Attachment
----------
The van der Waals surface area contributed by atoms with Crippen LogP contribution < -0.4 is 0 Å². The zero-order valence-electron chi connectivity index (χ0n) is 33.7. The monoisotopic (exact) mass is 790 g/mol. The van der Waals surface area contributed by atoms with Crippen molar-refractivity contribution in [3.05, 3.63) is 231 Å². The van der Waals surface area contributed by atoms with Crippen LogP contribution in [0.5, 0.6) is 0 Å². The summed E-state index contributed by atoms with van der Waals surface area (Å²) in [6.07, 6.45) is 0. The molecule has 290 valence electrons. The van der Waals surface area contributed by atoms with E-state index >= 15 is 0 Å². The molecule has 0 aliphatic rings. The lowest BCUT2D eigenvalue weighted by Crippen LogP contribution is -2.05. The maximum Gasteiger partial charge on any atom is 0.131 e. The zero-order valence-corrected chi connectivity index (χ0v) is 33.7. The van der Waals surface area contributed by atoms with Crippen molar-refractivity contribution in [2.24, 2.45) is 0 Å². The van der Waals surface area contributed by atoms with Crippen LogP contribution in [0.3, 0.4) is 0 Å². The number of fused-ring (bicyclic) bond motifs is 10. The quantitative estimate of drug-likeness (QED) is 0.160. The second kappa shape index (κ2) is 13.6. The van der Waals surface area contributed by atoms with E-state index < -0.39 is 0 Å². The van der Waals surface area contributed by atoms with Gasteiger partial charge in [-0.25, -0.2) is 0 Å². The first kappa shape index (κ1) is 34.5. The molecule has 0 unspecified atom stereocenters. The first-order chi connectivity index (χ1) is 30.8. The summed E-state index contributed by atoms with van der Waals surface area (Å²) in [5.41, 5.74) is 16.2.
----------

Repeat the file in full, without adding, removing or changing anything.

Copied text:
The van der Waals surface area contributed by atoms with Crippen LogP contribution < -0.4 is 0 Å². The zero-order valence-electron chi connectivity index (χ0n) is 33.7. The monoisotopic (exact) mass is 790 g/mol. The van der Waals surface area contributed by atoms with Crippen molar-refractivity contribution in [3.05, 3.63) is 231 Å². The van der Waals surface area contributed by atoms with Crippen LogP contribution in [0.5, 0.6) is 0 Å². The summed E-state index contributed by atoms with van der Waals surface area (Å²) in [6.07, 6.45) is 0. The molecule has 290 valence electrons. The van der Waals surface area contributed by atoms with E-state index >= 15 is 0 Å². The molecule has 0 aliphatic rings. The lowest BCUT2D eigenvalue weighted by Crippen LogP contribution is -2.05. The maximum Gasteiger partial charge on any atom is 0.131 e. The zero-order valence-corrected chi connectivity index (χ0v) is 33.7. The van der Waals surface area contributed by atoms with Crippen molar-refractivity contribution in [2.24, 2.45) is 0 Å². The van der Waals surface area contributed by atoms with Crippen LogP contribution in [0.3, 0.4) is 0 Å². The number of fused-ring (bicyclic) bond motifs is 10. The quantitative estimate of drug-likeness (QED) is 0.160. The second kappa shape index (κ2) is 13.6. The van der Waals surface area contributed by atoms with E-state index < -0.39 is 0 Å². The van der Waals surface area contributed by atoms with Gasteiger partial charge in [-0.25, -0.2) is 0 Å². The first kappa shape index (κ1) is 34.5. The molecule has 0 unspecified atom stereocenters. The first-order chi connectivity index (χ1) is 30.8. The summed E-state index contributed by atoms with van der Waals surface area (Å²) in [5.41, 5.74) is 16.2.